PHOENIX, Ariz. - The New Year was ushered in with a winter storm that wreaked havoc on much of Arizona. Cold temperatures and heavy snow tightened their grip on the state, while major highways were closed to keep travelers safe. The storms have subsided, for now, but the cost to battle them has already amounted to well over $1 million for the Arizona Department of Transportation.
So far this season, snow and ice removal costs have amounted to approximately $1.7 million. That includes the $900,000 spent on the storm during the week leading up to the New Year's holiday. Costs include labor, materials, and equipment for snow and ice removal.
By comparison, ADOT spent $6.8 million on winter maintenance operations last fiscal year. That included a $1.4 million tab to battle an intense series of storms last January. ADOT typically spends between $3 million and $7 million per year on winter maintenance operations, which includes snowplowing.
"Our winter safety operations are something we plan for year-round, and while we have a budget for snowplowing, that budget often depends on the intensity of the winter weather," said ADOT Director John Halikowski. "Public safety is ADOT's top priority. Our mission is to respond quickly to clear the roads and provide safe driving conditions for motorists. We do that with very limited state funding. If we need to spend more than our designated budget to keep snow cleared from our state highways, we'll have to assess whether that will have other budget impacts down the road."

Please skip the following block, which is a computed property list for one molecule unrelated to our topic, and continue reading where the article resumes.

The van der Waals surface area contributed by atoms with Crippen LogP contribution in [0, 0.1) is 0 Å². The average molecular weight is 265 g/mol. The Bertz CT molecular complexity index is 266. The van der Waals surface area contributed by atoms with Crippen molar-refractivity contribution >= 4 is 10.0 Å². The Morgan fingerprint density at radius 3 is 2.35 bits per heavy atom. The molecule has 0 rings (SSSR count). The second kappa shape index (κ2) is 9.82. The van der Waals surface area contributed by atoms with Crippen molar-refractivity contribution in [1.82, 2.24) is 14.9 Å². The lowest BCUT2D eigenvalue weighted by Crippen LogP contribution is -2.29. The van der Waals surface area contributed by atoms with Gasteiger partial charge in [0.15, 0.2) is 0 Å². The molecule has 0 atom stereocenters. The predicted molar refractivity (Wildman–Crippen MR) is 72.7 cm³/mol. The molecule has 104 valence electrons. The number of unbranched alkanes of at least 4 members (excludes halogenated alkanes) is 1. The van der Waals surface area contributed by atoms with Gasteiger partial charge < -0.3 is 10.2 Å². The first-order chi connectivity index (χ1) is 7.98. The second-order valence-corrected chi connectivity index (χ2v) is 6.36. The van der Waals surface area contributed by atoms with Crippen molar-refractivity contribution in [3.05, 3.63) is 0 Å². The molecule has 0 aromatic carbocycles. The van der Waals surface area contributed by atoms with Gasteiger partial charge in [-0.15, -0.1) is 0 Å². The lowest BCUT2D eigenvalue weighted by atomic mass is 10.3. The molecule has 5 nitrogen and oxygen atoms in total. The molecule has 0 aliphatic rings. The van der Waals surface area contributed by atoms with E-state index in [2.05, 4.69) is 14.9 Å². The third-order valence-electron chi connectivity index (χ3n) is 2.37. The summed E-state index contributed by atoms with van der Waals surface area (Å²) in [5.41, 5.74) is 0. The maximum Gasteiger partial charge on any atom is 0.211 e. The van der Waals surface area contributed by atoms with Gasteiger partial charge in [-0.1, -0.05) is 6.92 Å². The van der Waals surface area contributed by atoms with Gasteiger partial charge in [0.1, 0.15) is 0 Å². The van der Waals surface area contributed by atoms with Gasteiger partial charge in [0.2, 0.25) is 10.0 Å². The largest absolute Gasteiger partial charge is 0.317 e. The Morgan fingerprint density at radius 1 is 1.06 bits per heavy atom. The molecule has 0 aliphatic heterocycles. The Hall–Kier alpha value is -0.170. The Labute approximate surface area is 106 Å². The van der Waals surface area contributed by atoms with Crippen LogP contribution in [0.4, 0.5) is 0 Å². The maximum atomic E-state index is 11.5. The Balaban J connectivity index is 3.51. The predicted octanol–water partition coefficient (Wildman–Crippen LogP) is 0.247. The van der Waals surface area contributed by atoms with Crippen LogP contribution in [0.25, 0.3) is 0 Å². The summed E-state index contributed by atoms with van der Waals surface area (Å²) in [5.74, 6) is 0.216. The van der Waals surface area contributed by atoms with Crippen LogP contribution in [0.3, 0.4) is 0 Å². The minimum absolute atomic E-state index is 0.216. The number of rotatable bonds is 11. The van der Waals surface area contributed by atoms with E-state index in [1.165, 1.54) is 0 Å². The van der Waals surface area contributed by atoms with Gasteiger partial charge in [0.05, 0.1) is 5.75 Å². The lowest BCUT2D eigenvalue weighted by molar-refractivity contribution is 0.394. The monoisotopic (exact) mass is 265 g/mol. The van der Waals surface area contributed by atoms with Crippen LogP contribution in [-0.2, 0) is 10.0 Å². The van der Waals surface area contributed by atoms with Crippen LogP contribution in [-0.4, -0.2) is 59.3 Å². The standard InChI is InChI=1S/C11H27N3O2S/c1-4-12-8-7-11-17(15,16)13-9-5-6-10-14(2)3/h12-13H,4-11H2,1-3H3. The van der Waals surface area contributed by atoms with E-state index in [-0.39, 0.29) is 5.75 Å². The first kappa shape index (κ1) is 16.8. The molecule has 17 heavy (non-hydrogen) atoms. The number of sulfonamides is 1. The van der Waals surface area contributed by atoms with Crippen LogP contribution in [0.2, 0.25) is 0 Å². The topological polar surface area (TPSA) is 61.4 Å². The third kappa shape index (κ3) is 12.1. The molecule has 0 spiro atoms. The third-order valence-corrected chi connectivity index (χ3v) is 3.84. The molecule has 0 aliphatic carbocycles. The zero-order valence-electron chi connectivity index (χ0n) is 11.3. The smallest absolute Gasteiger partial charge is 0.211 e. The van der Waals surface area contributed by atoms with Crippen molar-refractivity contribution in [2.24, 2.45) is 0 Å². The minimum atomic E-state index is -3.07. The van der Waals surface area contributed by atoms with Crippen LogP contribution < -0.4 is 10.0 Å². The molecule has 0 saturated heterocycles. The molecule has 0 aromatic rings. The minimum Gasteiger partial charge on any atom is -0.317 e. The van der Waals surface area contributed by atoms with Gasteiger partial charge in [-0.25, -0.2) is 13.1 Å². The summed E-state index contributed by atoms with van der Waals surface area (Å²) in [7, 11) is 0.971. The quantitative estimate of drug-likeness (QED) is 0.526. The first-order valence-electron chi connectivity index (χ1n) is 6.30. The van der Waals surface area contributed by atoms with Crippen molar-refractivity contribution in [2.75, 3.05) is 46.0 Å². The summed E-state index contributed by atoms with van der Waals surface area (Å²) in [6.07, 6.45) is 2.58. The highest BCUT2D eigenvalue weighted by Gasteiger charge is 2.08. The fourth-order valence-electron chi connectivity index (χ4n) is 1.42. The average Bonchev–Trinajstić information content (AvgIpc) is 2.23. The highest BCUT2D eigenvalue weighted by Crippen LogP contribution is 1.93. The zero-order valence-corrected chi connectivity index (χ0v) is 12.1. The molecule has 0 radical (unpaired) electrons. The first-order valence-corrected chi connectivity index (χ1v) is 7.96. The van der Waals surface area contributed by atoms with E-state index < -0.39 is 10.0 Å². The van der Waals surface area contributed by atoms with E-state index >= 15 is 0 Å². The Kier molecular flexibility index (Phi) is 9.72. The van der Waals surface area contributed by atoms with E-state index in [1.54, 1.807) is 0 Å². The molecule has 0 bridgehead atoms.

Over the last two years, ADOT was forced to address a $100 million budget gap caused by declines in revenues and legislative transfers as part of the state's overall budget deficit challenges. This reduced operating budget required highway operations activities to be prioritized to focus on public safety first.
ADOT continues to repair highways damaged by snow and ice during storms last winter. Beyond the operational costs, the winter storms were responsible for approximately $18 million in damages. That entire amount will be reimbursed by the Federal Highway Administration's Emergency Relief Program as projects are completed. So far, ADOT has performed about $3.8 million worth of repair work.